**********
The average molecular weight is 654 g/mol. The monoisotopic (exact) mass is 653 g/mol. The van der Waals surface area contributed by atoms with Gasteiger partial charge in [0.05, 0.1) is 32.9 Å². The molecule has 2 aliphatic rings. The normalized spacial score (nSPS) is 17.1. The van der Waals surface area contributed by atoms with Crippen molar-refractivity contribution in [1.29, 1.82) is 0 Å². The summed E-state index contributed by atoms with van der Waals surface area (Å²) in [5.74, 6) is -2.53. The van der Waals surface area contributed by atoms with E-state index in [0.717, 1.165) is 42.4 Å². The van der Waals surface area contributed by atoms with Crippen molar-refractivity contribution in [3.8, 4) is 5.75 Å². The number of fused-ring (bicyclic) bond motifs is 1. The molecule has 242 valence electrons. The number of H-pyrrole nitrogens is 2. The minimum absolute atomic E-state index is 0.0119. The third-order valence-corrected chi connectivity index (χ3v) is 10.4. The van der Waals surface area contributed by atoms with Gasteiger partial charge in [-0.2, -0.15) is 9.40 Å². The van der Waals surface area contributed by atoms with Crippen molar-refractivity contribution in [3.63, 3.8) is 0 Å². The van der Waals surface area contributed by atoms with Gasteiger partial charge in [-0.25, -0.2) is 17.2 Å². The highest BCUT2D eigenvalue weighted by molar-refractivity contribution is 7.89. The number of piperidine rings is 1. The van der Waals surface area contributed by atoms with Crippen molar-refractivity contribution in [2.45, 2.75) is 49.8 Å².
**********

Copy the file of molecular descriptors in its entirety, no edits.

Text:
The average molecular weight is 654 g/mol. The monoisotopic (exact) mass is 653 g/mol. The van der Waals surface area contributed by atoms with Gasteiger partial charge in [0.05, 0.1) is 32.9 Å². The molecule has 2 aliphatic rings. The normalized spacial score (nSPS) is 17.1. The van der Waals surface area contributed by atoms with Crippen molar-refractivity contribution in [1.29, 1.82) is 0 Å². The summed E-state index contributed by atoms with van der Waals surface area (Å²) in [5.74, 6) is -2.53. The van der Waals surface area contributed by atoms with E-state index in [0.717, 1.165) is 42.4 Å². The van der Waals surface area contributed by atoms with Crippen molar-refractivity contribution in [3.8, 4) is 5.75 Å². The number of fused-ring (bicyclic) bond motifs is 1. The molecule has 242 valence electrons. The number of H-pyrrole nitrogens is 2. The minimum absolute atomic E-state index is 0.0119. The third-order valence-corrected chi connectivity index (χ3v) is 10.4. The van der Waals surface area contributed by atoms with Gasteiger partial charge in [-0.2, -0.15) is 9.40 Å². The van der Waals surface area contributed by atoms with Crippen molar-refractivity contribution in [3.63, 3.8) is 0 Å². The van der Waals surface area contributed by atoms with Gasteiger partial charge in [-0.25, -0.2) is 17.2 Å². The highest BCUT2D eigenvalue weighted by molar-refractivity contribution is 7.89. The number of piperidine rings is 1. The van der Waals surface area contributed by atoms with Crippen molar-refractivity contribution in [2.45, 2.75) is 49.8 Å².